Co-occurrence networks are generally used to provide a graphic visualization of potential relationships between people, organizations, concepts or other entities represented within written material. The generation and visualization of co-occurrence networks has become practical with the advent of electronically stored text amenable to text mining.
By way of definition, co-occurrence networks are the collective interconnection of terms based on their paired presence within a specified unit of text. Networks are generated by connecting pairs of terms using a set of criteria defining co-occurrence. For example, terms A and B may be said to “co-occur” if they both appear in a particular article. Another article may contain terms B and C. Linking A to B and B to C creates a co-occurrence network of these three terms. Rules to define co-occurrence within a text corpus can be set according to desired criteria. For example, a more stringent criteria for co-occurrence may require a pair of terms to appear in the same sentence.
Co-occurrence networks can be created for any given list of terms (any dictionary) in relation to any collection of texts (any text corpus). Co-occurring pairs of terms can be called “neighbors” and these often group into “neighborhoods” based on their interconnections. Individual terms may have several neighbors. Neighborhoods may connect to one another through at least one individual term or may remain unconnected.
Individual terms are, within the context of text mining, symbolically represented as text strings. In the real world, the entity identified by a term normally has several symbolic representations. It is therefore useful to consider terms as being represented by one primary symbol and up to several synonymous alternative symbols. Occurrence of an individual term is established by searching for each known symbolic representations of the term. The process can be augmented through NLP (natural language processing) algorithms that interrogate segments of text for possible alternatives such as word order, spacing and hyphenation. NLP can also be used to identify sentence structure and categorize text strings according to grammar (for example, categorizing a string of text as a noun based on a preceding string of text known to be an article).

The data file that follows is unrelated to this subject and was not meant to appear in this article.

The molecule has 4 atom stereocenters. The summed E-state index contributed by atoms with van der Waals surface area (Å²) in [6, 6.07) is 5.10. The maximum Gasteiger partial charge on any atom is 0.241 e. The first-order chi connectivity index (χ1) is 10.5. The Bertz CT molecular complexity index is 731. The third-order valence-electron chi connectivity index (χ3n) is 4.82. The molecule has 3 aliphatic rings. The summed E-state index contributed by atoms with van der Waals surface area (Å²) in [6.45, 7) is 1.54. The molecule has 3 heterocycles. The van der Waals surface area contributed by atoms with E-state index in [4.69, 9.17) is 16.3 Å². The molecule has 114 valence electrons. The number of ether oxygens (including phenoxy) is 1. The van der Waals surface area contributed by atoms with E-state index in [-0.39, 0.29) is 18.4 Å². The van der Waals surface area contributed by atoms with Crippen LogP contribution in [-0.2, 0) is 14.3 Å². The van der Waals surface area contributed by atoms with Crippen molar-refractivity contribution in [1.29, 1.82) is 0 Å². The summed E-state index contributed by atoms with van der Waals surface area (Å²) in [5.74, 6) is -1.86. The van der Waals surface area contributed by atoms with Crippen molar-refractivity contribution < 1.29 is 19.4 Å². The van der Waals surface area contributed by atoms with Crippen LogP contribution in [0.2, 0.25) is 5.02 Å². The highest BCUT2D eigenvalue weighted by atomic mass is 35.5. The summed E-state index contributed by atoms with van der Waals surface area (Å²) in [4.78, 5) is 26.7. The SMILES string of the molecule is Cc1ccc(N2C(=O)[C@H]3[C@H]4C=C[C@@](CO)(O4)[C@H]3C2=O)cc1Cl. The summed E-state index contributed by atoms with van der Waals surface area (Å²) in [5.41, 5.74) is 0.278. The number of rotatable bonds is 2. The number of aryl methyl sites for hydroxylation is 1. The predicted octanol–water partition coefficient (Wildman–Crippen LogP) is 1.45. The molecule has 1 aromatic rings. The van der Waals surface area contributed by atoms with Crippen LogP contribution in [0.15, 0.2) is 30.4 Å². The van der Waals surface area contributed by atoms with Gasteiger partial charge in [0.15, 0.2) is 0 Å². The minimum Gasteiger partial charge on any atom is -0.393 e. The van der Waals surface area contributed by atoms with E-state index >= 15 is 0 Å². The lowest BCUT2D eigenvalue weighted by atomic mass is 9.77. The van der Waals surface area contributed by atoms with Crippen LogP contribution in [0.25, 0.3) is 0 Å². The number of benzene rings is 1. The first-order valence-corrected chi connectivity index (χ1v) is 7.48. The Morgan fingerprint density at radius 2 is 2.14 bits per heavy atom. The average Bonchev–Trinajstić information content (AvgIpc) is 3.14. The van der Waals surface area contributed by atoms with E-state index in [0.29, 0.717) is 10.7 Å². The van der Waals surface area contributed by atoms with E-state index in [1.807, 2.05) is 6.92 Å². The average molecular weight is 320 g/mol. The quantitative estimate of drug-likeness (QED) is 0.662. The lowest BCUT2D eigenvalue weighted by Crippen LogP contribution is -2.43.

Graphic representation of co-occurrence networks allow them to be visualized and inferences drawn regarding relationships between entities in the domain represented by the dictionary of terms applied to the text corpus. Meaningful visualization normally requires simplifications of the network. For example, networks may be drawn such that the number of neighbors connecting to each term is limited. The criteria for limiting neighbors might be based on the absolute number of co-occurrences or more subtle criteria such as “probability” of co-occurrence or the presence of an intervening descriptive term.
Quantitative aspects of the underlying structure of a co-occurrence network might also be informative, such as the overall number of connections between entities, clustering of entities representing sub-domains, detecting synonyms, etc.
Some working applications of the co-occurrence approach are available to the public through the internet. PubGene is an example of an application that addresses the interests of biomedical community by presenting networks based on the co-occurrence of genetics related terms as these appear in MEDLINE records. The website NameBase is an example of how human relationships can be inferred by examining networks constructed from the co-occurrence of personal names in newspapers and other texts (as in Ozgur et al.).
Networks of information are also used to facilitate efforts to organize and focus publicly available information for law enforcement and intelligence purposes (so called "open source intelligence" or OSINT). Related techniques include co-citation networks as well as the analysis of hyperlink and content structure on the internet (such as in the analysis of web sites connected to terrorism).
See also Takada et al. and Liu
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